models include hospital readmission models, disease onset prediction, and prediction of health care utilization and cost. With ongoing support from the Shear Family Foundation, the Department of Ophthalmology has invested time and resources into building an artificial intelligence model that would predict the way that a disease, like macular degeneration, would progress in each individual and to allow us to test therapeutic interventions on a virtual patient or a ‘Digital Twin.’ The Digital Twin platform is a shared idea between José-Alain Sahel, MD, Distinguished Professor and Chairman of the Department of Ophthalmology at the University of Pittsburgh, along with clinician-scientist Kunal Dansingani, MBBS, MA, FRCOphth, Associate Professor of Ophthalmology, and Ryad Benosman, PhD, a robotic vision expert, as well as Jay Chabblani, MD, Shan Suthaharan, PhD, a computer science professor, and Kiran Kumar Vupparaboina, PhD, an electrical engineer that would use big data to show patients what the outcomes would be of the many different treatment options, be they drug therapies, surgery, or no intervention, and what the costs associated with each option would be. This, Dr. Sahel believes, is the best way for patients to
make an informed choice about their care that fits best with their lives and abilities. The Digital Twin project was first begun in Paris as part of an European project. It is now developed between the two sites with a strong team now established in Pittsburgh, working with experts at Carnegie Mellon University and UPMC. One of the goals is to build and test novel machine-learning algorithms which learn from data acquired over disparate time scales and models and can predict disease progression. Dr. Dansingani now intends to move this model into clinical testing with data from real patients, with the hope that the model can function in real-time as an early detection and decision support tool for physicians, by modeling the potential clinical course of a range of diseases under various treatment conditions and by learning continuously from exposure to new case data. The team is working toward the development of a framework – the ‘Digital Twin’ platform - for an automated personalized medicine system, allowing for more effective treatment based on individual health data paired with predictive analytics. Most recently, the team working on artificial intelligence in the Ophthalmology Department was awarded a generous grant from the Shear Family Foundation to continue improving the model, inputting data that has been collected from patients with macular degeneration and comparing the predictions given by the model to the actual disease pathology of the patient. In the long term, as the algorithm is refined and the model is tested in many different diseases beyond blindness, such as cancer, inflammatory diseases and others, we hope that the technology will put Pittsburgh on the map for being at the forefront of the Big Data health care revolution.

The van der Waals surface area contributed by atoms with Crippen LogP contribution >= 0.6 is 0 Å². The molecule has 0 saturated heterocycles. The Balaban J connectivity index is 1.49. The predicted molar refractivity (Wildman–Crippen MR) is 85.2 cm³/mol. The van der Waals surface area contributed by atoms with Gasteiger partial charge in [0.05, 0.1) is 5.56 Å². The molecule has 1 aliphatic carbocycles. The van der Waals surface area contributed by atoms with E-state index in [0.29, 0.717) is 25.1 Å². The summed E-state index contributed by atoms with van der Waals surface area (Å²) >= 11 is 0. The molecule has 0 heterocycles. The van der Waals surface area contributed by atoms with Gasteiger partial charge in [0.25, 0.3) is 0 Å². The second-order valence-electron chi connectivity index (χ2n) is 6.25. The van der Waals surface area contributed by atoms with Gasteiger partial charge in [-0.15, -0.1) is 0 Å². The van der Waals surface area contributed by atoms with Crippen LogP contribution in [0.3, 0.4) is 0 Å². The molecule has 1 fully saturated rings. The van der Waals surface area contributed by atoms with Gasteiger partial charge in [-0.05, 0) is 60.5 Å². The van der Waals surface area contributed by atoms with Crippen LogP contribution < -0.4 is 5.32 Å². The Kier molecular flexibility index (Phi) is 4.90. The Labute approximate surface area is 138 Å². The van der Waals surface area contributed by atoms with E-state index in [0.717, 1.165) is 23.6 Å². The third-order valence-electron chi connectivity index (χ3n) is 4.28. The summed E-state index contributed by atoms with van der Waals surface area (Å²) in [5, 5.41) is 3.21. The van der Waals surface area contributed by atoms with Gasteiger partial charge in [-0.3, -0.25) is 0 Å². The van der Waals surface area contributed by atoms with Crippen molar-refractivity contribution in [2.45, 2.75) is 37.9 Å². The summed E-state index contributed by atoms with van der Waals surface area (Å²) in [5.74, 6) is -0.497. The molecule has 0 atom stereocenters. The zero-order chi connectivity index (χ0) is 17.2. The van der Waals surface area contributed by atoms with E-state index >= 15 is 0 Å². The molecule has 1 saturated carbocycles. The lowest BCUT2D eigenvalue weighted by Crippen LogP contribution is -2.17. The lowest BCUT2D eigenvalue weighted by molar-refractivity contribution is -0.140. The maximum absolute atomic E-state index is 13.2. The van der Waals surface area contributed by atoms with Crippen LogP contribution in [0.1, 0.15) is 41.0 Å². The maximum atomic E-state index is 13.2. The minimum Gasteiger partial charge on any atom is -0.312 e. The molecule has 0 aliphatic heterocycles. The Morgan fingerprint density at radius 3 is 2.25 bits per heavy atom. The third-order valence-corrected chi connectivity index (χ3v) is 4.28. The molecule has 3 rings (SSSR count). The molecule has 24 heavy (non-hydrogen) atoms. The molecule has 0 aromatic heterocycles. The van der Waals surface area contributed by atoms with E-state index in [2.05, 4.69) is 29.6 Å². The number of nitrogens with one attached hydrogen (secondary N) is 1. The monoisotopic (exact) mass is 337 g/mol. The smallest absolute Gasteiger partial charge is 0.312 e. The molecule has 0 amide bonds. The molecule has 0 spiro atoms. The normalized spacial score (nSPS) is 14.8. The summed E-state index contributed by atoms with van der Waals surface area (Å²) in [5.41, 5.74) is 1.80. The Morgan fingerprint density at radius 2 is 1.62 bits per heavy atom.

Q&A with Dr. Andrew McCall, Otologist
ight & Sound launches a new feature with this edition – a Question & Answer (Q&A) session with one of our popular University of Pittsburgh faculty members and UPMC clinicians. This series focuses on questions and concerns that clinicians are asked daily by patients. Additionally, Q&A will offer insight into a diverse mix of clinicians at the UPMC Eye Centers, ENT Clinics, Sleep, Sino-Nasal & Allergy, Swallowing & Balance Disorders, and Voice Centers! In this issue, Andrew McCall, MD, FACS, Assistant Professor, Department of Otolaryngology at the University of Pittsburgh Medical School, is our inaugural Q&A subject. An otologist, Dr. McCall, treats a wide range of ear problems from chronic otitis media to hearing loss. I have frequent ear infections – what can I do to help prevent them from reoccurring? The answer to this question depends upon the type of ear infection you are experiencing. If you have recurrent otitis externa (“swimmer’s ear”), protecting the ears from water exposure is important for preventing infection. For example, some swimmers will wear silicone earplugs when swimming to lessen the chances of infection. For recurrent otitis media (infection of the middle ear space), a condition most commonly seen amongst children, placing tubes in the eardrums is commonly performed to reduce the risk of infection. What is the best way to remove wax from ears? The American Academy of Otolaryngology Head and Neck Surgery endorses safe removal of cerumen through one of two methods: manual removal and ear flushing. Note that trained professionals should perform both of these techniques, and in the case of flushing, the underlying eardrum should be intact. Many patients attempt to clean their ears with Qtips; unfortunately, Qtips will commonly worsen wax impactions due to pushing the wax further down the ear canal, rather than retrieving the wax.